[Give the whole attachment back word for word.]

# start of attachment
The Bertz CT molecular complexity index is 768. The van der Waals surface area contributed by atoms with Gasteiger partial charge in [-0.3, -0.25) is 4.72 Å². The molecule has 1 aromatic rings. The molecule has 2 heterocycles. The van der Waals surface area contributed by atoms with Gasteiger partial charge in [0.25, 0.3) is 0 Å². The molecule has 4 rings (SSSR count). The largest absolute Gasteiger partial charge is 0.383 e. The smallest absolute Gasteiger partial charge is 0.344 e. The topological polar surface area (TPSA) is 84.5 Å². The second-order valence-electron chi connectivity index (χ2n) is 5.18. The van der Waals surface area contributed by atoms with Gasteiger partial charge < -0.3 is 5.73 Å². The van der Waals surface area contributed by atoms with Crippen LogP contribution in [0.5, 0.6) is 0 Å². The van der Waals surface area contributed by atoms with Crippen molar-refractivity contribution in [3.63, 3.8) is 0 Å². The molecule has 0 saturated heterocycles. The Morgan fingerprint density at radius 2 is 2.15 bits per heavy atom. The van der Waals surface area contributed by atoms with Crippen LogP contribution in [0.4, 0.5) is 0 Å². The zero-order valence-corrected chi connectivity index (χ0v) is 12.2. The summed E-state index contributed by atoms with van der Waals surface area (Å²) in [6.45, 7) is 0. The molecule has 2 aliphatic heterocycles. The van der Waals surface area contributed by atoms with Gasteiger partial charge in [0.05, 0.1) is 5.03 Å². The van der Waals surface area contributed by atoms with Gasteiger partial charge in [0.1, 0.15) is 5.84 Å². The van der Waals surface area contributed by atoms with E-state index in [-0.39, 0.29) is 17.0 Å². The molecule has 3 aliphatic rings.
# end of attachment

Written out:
The Bertz CT molecular complexity index is 768. The van der Waals surface area contributed by atoms with Gasteiger partial charge in [-0.3, -0.25) is 4.72 Å². The molecule has 1 aromatic rings. The molecule has 2 heterocycles. The van der Waals surface area contributed by atoms with Gasteiger partial charge in [0.25, 0.3) is 0 Å². The molecule has 4 rings (SSSR count). The largest absolute Gasteiger partial charge is 0.383 e. The smallest absolute Gasteiger partial charge is 0.344 e. The topological polar surface area (TPSA) is 84.5 Å². The second-order valence-electron chi connectivity index (χ2n) is 5.18. The van der Waals surface area contributed by atoms with Gasteiger partial charge < -0.3 is 5.73 Å². The van der Waals surface area contributed by atoms with Crippen LogP contribution in [0.5, 0.6) is 0 Å². The van der Waals surface area contributed by atoms with Crippen molar-refractivity contribution in [3.63, 3.8) is 0 Å². The molecule has 0 saturated heterocycles. The Morgan fingerprint density at radius 2 is 2.15 bits per heavy atom. The van der Waals surface area contributed by atoms with Crippen LogP contribution in [0.4, 0.5) is 0 Å². The zero-order valence-corrected chi connectivity index (χ0v) is 12.2. The summed E-state index contributed by atoms with van der Waals surface area (Å²) in [6.45, 7) is 0. The molecule has 2 aliphatic heterocycles. The van der Waals surface area contributed by atoms with Gasteiger partial charge in [0.05, 0.1) is 5.03 Å². The van der Waals surface area contributed by atoms with Gasteiger partial charge in [0.1, 0.15) is 5.84 Å². The van der Waals surface area contributed by atoms with E-state index in [-0.39, 0.29) is 17.0 Å². The molecule has 3 aliphatic rings.